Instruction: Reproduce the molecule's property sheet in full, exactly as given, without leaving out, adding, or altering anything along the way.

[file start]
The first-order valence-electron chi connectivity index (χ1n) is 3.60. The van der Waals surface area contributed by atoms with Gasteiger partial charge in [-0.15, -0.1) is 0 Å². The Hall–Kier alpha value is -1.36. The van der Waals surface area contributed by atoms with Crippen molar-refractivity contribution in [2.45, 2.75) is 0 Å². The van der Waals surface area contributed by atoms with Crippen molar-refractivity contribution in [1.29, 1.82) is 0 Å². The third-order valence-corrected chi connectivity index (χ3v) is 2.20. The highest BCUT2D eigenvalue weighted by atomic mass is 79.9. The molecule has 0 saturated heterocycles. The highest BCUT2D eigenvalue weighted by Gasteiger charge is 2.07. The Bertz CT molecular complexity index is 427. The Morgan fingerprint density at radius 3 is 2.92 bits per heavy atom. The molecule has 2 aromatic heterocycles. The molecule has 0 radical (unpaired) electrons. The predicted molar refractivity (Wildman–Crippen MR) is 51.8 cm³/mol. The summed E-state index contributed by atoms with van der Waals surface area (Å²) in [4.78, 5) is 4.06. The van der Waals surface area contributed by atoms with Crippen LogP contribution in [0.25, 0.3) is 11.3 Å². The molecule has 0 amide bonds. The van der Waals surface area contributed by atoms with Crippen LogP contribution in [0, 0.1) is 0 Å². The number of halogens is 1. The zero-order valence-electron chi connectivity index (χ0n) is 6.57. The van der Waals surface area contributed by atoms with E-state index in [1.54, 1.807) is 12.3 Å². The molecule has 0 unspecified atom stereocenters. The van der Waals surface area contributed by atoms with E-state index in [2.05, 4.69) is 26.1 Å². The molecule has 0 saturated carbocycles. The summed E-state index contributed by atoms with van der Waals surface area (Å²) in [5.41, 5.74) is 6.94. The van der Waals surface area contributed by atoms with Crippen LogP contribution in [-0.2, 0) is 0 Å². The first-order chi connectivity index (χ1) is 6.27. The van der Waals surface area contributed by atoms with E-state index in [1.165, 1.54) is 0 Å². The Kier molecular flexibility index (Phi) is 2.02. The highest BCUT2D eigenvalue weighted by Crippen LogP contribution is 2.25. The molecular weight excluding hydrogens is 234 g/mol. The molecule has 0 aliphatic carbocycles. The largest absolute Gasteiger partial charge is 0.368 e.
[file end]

The first-order valence-electron chi connectivity index (χ1n) is 3.60. The van der Waals surface area contributed by atoms with Gasteiger partial charge in [-0.15, -0.1) is 0 Å². The Hall–Kier alpha value is -1.36. The van der Waals surface area contributed by atoms with Crippen molar-refractivity contribution in [2.45, 2.75) is 0 Å². The van der Waals surface area contributed by atoms with Crippen molar-refractivity contribution in [1.29, 1.82) is 0 Å². The third-order valence-corrected chi connectivity index (χ3v) is 2.20. The highest BCUT2D eigenvalue weighted by atomic mass is 79.9. The molecule has 0 saturated heterocycles. The highest BCUT2D eigenvalue weighted by Gasteiger charge is 2.07. The Bertz CT molecular complexity index is 427. The Morgan fingerprint density at radius 3 is 2.92 bits per heavy atom. The molecule has 2 aromatic heterocycles. The molecule has 0 radical (unpaired) electrons. The predicted molar refractivity (Wildman–Crippen MR) is 51.8 cm³/mol. The summed E-state index contributed by atoms with van der Waals surface area (Å²) in [4.78, 5) is 4.06. The van der Waals surface area contributed by atoms with Crippen LogP contribution in [0.25, 0.3) is 11.3 Å². The molecule has 0 amide bonds. The van der Waals surface area contributed by atoms with Crippen LogP contribution in [0, 0.1) is 0 Å². The number of halogens is 1. The zero-order valence-electron chi connectivity index (χ0n) is 6.57. The van der Waals surface area contributed by atoms with E-state index in [1.54, 1.807) is 12.3 Å². The molecule has 0 unspecified atom stereocenters. The van der Waals surface area contributed by atoms with E-state index in [2.05, 4.69) is 26.1 Å². The molecule has 0 saturated carbocycles. The summed E-state index contributed by atoms with van der Waals surface area (Å²) in [5.41, 5.74) is 6.94. The van der Waals surface area contributed by atoms with Crippen LogP contribution in [-0.2, 0) is 0 Å². The first-order chi connectivity index (χ1) is 6.27. The van der Waals surface area contributed by atoms with E-state index in [1.165, 1.54) is 0 Å². The Kier molecular flexibility index (Phi) is 2.02. The highest BCUT2D eigenvalue weighted by Crippen LogP contribution is 2.25. The molecular weight excluding hydrogens is 234 g/mol. The molecule has 0 aliphatic carbocycles. The largest absolute Gasteiger partial charge is 0.368 e.